On the other hand, what about the residents of Susquehanna County? The voters are the ones who put them in office! How many residents run for public office, attend public meetings, serve on committees or take the time to learn enough about candidates to enable an informed decision when it comes time to vote? Oops, the assumption there was that they would vote to begin with! (Historically, one-half of the registered voters go to the polls). Municipalities in the county are starving for qualified people to serve as supervisors, councilmen, planning commissioners, secretaries, tax assessors, etc. Look at the number of elected positions that go unchallenged each election. Note the number of elected officials that have been in office 20, 30, 40+ years!

There must be more active participation on the part of the residents if Susquehanna County is to grow and be successful. Failure to become involved means the many are trusting their personal freedoms, tax dollars and future to the few (some of whom may even be qualified!). The attitude that “my vote doesn’t count” or, “one person can’t make a difference” is the major factor that got Susquehanna County where it is today; stagnant and foundering economically while continually losing our youth to other areas offering more opportunity. Susquehanna County is also ripe for uncontrolled land use dictated by others who don’t even reside in the county.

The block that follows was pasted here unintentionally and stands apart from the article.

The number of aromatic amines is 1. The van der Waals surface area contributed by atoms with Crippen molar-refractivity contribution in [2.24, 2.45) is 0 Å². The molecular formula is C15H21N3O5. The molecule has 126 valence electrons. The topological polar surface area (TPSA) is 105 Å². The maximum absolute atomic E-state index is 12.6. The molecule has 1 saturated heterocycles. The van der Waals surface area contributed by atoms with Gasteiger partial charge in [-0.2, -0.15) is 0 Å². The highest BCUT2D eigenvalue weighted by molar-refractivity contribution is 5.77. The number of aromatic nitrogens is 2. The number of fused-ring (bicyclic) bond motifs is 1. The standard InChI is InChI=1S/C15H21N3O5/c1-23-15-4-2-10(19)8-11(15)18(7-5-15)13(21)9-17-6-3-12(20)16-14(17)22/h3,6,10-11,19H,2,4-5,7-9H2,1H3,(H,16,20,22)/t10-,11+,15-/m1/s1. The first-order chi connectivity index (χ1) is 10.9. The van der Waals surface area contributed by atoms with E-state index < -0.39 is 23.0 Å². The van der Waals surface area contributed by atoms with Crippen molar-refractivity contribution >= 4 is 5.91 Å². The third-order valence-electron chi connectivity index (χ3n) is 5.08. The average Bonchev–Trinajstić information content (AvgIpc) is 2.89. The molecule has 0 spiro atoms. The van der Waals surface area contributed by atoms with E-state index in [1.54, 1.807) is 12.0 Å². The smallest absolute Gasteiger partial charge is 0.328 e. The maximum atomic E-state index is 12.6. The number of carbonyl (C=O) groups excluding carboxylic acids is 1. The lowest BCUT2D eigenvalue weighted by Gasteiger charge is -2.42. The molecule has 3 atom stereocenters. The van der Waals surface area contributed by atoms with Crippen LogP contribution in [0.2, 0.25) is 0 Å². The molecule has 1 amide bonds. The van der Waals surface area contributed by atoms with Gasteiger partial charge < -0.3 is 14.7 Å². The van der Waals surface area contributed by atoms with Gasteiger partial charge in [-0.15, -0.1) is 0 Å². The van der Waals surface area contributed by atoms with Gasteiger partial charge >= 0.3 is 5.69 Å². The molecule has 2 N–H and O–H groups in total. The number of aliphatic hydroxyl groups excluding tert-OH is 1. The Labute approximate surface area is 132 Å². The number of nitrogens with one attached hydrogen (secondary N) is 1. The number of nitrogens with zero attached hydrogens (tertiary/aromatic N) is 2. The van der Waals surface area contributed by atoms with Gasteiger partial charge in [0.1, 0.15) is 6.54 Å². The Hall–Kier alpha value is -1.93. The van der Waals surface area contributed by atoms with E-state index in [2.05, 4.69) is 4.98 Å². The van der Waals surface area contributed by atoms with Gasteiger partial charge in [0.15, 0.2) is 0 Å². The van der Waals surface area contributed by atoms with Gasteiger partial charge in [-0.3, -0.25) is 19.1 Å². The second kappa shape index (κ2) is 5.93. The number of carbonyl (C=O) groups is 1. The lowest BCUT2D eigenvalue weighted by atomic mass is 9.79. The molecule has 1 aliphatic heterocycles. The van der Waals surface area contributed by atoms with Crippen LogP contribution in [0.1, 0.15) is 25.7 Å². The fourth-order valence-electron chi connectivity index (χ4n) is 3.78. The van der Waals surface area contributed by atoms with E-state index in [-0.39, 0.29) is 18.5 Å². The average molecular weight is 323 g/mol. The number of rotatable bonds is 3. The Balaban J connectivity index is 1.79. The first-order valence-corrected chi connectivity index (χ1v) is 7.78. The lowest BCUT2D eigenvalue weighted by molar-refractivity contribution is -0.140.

Bottom line – criticize your public officials all you want but remember, they wouldn’t be in office without your vote, or non-vote. It’s time for the residents in Susquehanna County to get off their collective duffs and become more involved in their community. Elections are only one year away. Make your political parties get busy and work for you. The local Republican Party membership is in disarray and the Democratic Party organization is non-existent! Attend public meetings, run for elective office yourself or promote qualified candidates to run, accept positions as appointed officials and VOTE.


Jerry Smyder

Watkins Glen, NY

Urbi Et Orbi

I just read a particularly irritating letter in the Transcript (February 15 edition). It was written by Mr. Sam W. Lewis, Esquire. In order to end the "tedious" debate concerning what should be written in the column, "From The Desk Of The D.A.," Mr. Lewis has written yet another letter on the same subject. In it he has unwittingly elevated himself to the position of judge and has decided with Solomaic wisdom what is allowable in the district attorney's column and what is not allowable.